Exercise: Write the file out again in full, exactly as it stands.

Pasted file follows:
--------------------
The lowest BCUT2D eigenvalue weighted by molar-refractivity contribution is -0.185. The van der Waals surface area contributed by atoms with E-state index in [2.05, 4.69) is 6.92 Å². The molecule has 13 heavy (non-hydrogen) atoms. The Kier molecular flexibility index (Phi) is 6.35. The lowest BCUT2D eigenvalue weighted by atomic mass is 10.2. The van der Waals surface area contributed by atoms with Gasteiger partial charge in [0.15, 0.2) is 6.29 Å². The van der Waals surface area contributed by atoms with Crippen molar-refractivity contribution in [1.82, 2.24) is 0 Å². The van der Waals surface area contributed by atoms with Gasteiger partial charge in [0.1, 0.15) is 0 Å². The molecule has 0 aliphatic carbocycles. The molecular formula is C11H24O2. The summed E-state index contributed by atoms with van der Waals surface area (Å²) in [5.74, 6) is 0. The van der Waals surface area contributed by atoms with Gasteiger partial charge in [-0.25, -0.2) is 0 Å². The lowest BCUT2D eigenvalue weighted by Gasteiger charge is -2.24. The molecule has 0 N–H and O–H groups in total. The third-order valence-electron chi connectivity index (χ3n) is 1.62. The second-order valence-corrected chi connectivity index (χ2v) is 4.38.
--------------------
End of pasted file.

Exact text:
The lowest BCUT2D eigenvalue weighted by molar-refractivity contribution is -0.185. The van der Waals surface area contributed by atoms with E-state index in [2.05, 4.69) is 6.92 Å². The molecule has 13 heavy (non-hydrogen) atoms. The Kier molecular flexibility index (Phi) is 6.35. The lowest BCUT2D eigenvalue weighted by atomic mass is 10.2. The van der Waals surface area contributed by atoms with Gasteiger partial charge in [0.15, 0.2) is 6.29 Å². The van der Waals surface area contributed by atoms with Crippen molar-refractivity contribution in [1.82, 2.24) is 0 Å². The van der Waals surface area contributed by atoms with Gasteiger partial charge in [0.1, 0.15) is 0 Å². The molecule has 0 aliphatic carbocycles. The molecular formula is C11H24O2. The summed E-state index contributed by atoms with van der Waals surface area (Å²) in [5.74, 6) is 0. The van der Waals surface area contributed by atoms with Gasteiger partial charge in [-0.25, -0.2) is 0 Å². The lowest BCUT2D eigenvalue weighted by Gasteiger charge is -2.24. The molecule has 0 N–H and O–H groups in total. The third-order valence-electron chi connectivity index (χ3n) is 1.62. The second-order valence-corrected chi connectivity index (χ2v) is 4.38.